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House of Commons Hansard #131 of the 40th Parliament, 3rd Session. (The original version is on Parliament's site.) The word of the day was sentence.

Topics

Citizenship and ImmigrationOral Questions

2:55 p.m.

Conservative

Steven Blaney Conservative Lévis—Bellechasse, QC

Mr. Speaker, yesterday evening, we learned how immigrants from Sri Lanka, Mexico and Colombia are exploiting our immigration system by paying human smuggling rings.

By paying to commit illegal acts, these people are showing contempt for Quebec and its laws. Unlike the Conservatives from Quebec, the Bloc MPs are opposed to our measures against human smuggling and their complicit and willing clients.

Can the minister tell the House about the measures he has taken to protect the regions of Quebec from the threats posed by illegal immigration?

Citizenship and ImmigrationOral Questions

2:55 p.m.

Calgary Southeast Alberta

Conservative

Jason Kenney ConservativeMinister of Citizenship

Mr. Speaker, the hon. member is right to say that we have a problem with human smuggling at the border between the United States and Quebec. It is one of the reasons we have to pass Bill C-49, in order to deal with the human smugglers who are taking Canada for granted and violating the Immigration and Refugee Protection Act.

Unfortunately, the leftist urban elite in Quebec are against a strong approach to this matter.

Champlain BridgeOral Questions

2:55 p.m.

Liberal

Alexandra Mendes Liberal Brossard—La Prairie, QC

Mr. Speaker, for thousands of people from the south shore, crossing the Champlain Bridge is a daily necessity. My constituents are worried. Everyone has known for some time now that the bridge is reaching the end of its lifespan, yet nothing is being done.

Transport officials are more concerned with how to restore the toll booths than how to replace the busiest bridge in Canada.

Does the Minister of Transport, Infrastructure and Communities understand that when the concrete blocks are falling down, his pious assurances that the bridge will last another 10 years ring hollow?

Champlain BridgeOral Questions

2:55 p.m.

Yellowhead Alberta

Conservative

Rob Merrifield ConservativeMinister of State (Transport)

Mr. Speaker, I can assure the House and all Canadians, particularly those living in the Montreal area, that the Champlain Bridge is absolutely safe. There is a study taking place at the present time. We are looking forward to the results of that study by Quebec and the federal government. We will have better information once that report is in our hands.

LabourOral Questions

2:55 p.m.

Bloc

Johanne Deschamps Bloc Laurentides—Labelle, QC

Mr. Speaker, several unions in Quebec and Canada will be demonstrating today in support of Mexican unions. There are still too many illegal and violent attacks against independent Mexican unions.

Canada should be helping to improve the plight of Mexican workers, but the Canadian government is refusing or cutting funding for co-operative programs with labour organizations in the south.

Will the minister admit that she is making these cuts because standing up for the rights of workers and labour organizations does not jive with her Conservative ideology?

LabourOral Questions

2:55 p.m.

Halton Ontario

Conservative

Lisa Raitt ConservativeMinister of Labour

Mr. Speaker, I am very happy to report that I work very closely with my counterparts both in the United States and in Mexico. Indeed, the opposition member may know that I recently returned from Mexico where I had a very meaningful dialogue with the secretary there. We discussed all these issues.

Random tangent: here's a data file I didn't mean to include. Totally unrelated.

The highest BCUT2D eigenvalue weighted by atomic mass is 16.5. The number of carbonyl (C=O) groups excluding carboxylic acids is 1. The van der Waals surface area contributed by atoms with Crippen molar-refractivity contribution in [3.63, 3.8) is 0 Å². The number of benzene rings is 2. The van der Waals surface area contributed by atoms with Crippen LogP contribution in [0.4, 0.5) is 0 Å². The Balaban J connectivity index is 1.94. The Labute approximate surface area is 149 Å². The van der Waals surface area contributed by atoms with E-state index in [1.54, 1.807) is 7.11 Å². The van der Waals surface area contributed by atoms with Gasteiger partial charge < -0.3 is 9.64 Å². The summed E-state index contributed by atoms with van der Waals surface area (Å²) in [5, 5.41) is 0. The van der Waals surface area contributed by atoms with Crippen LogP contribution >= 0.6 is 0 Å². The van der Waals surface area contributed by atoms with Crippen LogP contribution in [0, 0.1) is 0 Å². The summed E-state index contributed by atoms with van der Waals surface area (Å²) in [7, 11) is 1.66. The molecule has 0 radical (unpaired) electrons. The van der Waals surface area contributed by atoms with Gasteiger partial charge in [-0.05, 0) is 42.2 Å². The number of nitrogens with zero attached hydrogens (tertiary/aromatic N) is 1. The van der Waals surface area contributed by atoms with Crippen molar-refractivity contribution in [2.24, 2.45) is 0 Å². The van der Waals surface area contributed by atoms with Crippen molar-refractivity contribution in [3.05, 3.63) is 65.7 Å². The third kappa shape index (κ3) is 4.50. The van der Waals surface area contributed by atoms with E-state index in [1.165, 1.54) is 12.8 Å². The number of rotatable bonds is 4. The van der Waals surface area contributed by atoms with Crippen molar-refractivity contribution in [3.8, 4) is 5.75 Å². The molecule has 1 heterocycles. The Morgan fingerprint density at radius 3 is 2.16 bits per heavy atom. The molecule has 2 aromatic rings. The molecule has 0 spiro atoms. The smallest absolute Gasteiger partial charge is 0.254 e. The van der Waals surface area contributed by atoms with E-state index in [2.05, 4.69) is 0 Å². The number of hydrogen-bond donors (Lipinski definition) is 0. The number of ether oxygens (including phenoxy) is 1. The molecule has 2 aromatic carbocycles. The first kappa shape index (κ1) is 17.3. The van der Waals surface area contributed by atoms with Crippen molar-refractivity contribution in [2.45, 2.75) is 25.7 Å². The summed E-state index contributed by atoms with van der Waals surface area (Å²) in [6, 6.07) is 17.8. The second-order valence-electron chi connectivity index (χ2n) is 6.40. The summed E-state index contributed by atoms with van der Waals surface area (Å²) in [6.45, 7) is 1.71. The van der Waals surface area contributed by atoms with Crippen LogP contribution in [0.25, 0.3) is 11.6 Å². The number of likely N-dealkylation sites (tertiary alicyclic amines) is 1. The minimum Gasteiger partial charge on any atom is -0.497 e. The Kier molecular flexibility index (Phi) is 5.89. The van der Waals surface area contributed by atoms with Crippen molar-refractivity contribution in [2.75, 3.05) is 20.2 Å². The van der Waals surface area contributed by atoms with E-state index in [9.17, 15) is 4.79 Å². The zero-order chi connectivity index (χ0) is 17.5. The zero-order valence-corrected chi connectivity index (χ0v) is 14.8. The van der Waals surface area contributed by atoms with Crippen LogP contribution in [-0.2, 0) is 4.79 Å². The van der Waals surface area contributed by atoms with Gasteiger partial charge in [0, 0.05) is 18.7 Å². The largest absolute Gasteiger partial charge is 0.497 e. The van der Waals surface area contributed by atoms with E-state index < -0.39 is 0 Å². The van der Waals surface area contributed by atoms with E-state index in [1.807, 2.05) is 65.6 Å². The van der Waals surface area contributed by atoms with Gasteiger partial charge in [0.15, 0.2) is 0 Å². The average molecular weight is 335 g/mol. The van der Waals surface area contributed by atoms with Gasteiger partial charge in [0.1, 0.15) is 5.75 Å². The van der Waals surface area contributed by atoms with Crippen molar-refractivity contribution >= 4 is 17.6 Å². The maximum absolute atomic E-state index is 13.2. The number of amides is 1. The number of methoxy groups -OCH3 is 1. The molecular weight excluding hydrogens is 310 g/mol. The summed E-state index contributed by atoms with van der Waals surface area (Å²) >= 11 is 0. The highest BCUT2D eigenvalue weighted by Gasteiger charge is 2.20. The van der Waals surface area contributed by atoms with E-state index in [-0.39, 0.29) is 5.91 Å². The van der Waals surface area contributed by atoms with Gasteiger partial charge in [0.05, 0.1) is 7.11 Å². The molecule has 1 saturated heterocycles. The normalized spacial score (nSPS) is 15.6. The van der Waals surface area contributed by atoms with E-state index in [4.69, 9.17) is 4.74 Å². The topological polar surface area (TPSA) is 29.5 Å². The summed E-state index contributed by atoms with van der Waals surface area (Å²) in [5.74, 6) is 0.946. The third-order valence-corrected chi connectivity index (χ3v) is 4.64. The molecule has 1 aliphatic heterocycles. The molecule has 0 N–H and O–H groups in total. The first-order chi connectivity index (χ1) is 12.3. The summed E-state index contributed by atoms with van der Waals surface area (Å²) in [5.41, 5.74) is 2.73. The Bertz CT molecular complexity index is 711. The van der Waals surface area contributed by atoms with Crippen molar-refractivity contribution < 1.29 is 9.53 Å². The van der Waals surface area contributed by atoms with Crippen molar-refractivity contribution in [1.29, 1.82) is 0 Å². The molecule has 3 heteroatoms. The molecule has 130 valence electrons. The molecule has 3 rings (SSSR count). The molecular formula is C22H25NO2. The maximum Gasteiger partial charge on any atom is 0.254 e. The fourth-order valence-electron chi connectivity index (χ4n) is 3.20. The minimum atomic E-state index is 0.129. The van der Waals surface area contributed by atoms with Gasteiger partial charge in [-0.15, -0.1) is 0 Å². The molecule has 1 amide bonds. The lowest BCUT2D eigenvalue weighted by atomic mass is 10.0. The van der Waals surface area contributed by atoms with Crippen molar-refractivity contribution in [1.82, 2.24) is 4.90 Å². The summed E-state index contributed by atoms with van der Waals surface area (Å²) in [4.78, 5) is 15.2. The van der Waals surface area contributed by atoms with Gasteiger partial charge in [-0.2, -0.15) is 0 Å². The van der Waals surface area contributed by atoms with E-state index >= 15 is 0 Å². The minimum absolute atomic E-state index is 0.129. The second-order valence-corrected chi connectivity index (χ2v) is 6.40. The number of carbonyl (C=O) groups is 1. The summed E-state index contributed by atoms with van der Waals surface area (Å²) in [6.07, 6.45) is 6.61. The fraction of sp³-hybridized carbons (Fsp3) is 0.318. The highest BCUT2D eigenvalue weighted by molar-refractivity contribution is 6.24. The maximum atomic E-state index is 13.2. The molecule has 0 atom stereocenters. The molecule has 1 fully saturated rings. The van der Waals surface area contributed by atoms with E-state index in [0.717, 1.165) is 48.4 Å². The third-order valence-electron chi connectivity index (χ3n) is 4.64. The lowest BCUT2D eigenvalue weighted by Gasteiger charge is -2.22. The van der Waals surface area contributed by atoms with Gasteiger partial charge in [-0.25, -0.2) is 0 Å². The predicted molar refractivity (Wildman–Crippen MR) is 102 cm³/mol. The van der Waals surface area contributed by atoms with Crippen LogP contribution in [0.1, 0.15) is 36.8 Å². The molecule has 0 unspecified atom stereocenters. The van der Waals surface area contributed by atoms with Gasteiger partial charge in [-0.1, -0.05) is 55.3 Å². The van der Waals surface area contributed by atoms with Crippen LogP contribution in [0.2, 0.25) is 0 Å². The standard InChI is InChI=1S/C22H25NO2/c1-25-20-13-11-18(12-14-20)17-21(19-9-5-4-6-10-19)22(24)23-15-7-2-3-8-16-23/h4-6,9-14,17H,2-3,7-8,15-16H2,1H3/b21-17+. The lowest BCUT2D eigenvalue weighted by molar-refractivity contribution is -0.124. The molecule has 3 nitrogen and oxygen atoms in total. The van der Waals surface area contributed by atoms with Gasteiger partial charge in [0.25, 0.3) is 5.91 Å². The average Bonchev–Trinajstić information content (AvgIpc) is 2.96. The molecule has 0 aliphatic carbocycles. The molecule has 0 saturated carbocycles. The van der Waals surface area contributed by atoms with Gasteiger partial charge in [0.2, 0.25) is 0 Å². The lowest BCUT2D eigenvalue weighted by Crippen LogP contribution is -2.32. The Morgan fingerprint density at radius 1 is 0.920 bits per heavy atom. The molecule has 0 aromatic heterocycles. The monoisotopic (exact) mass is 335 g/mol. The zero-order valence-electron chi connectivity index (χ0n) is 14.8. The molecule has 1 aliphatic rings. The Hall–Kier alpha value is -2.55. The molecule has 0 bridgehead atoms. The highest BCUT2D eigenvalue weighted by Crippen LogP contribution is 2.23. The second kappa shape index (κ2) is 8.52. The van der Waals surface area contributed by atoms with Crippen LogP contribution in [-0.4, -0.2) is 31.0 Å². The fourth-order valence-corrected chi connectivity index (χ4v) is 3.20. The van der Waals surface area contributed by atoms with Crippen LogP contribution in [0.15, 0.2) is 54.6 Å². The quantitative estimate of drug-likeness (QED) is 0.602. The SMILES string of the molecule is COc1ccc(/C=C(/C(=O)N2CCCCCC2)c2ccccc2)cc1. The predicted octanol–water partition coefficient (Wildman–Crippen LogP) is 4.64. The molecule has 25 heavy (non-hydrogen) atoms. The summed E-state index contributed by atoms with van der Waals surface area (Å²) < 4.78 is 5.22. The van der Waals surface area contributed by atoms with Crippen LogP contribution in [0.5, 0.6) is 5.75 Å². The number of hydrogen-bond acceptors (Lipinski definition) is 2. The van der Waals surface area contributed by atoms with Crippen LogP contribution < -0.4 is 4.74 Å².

I also took the opportunity to meet with Mexican unions as well, to listen to the workers, because that is the best way to hear from the people what is going on in their own country.

Citizenship and ImmigrationOral Questions

2:55 p.m.

NDP

Olivia Chow NDP Trinity—Spadina, ON

Mr. Speaker, Canadians should not have to wait for seven years to be united with their parents. In Beijing and New Delhi, 20,000 parents are stuck waiting in the queue. Some parents have died waiting to live with their children here, and some never got a chance to hug their grandchildren.

The minister slashed the immigration quota for parents by 40%. How can the minister claim to respect the elderly, to believe in family values?

Citizenship and ImmigrationOral Questions

2:55 p.m.

Calgary Southeast Alberta

Conservative

Jason Kenney ConservativeMinister of Citizenship

Mr. Speaker, let us be clear. When we plan the immigration levels, we put priority number one on job creation. We need young immigrants who are going to pay taxes and contribute to our health care system. We need to prioritize spouses and dependent children. We need to discharge our humanitarian obligations, and we are receiving more refugees,

We cannot satisfy 100% of the demands 100% of the time without massive increases in the overall level of immigration, which we simply are not capable of absorbing even though we have the highest relative level of immigration in the world.

We are committed to family reunification and we are delivering on that.

The EconomyOral Questions

3 p.m.

Conservative

John Weston Conservative West Vancouver—Sunshine Coast—Sea to Sky Country, BC

Mr. Speaker, it is hard for struggling Canadian businesses to get ahead in today's global economy. Canadian businesses are concerned that the self-proclaimed tax-and-spend Liberal leader is planning to hike taxes by a shocking 6%. The Liberal leader said that if the government does not raise taxes in the budget, he will vote against the budget to force an election.

Can the Minister of International Trade tell the House what he is doing to help Canadian business owners get ahead?

The EconomyOral Questions

3 p.m.

York—Simcoe Ontario

Conservative

Peter Van Loan ConservativeMinister of International Trade

Mr. Speaker, while the Liberal leader is plotting an election that nobody wants and nobody needs, our government is focused on the economy.

We have undertaken ambitious programs to open doors for Canadian businesses and workers abroad. We have concluded new free trade agreements with eight countries and are negotiating close to 50 others. Last week we had positive news of rising exports and the first trade surplus monthly in almost a year.

In fact, while this is good news, the economic recovery remains fragile, so we are focused on doing the work that Canadians want us to do on the economy. What Canadians absolutely do not want is the reckless Liberal tax hike the Liberals want to impose.

Champlain BridgeOral Questions

3 p.m.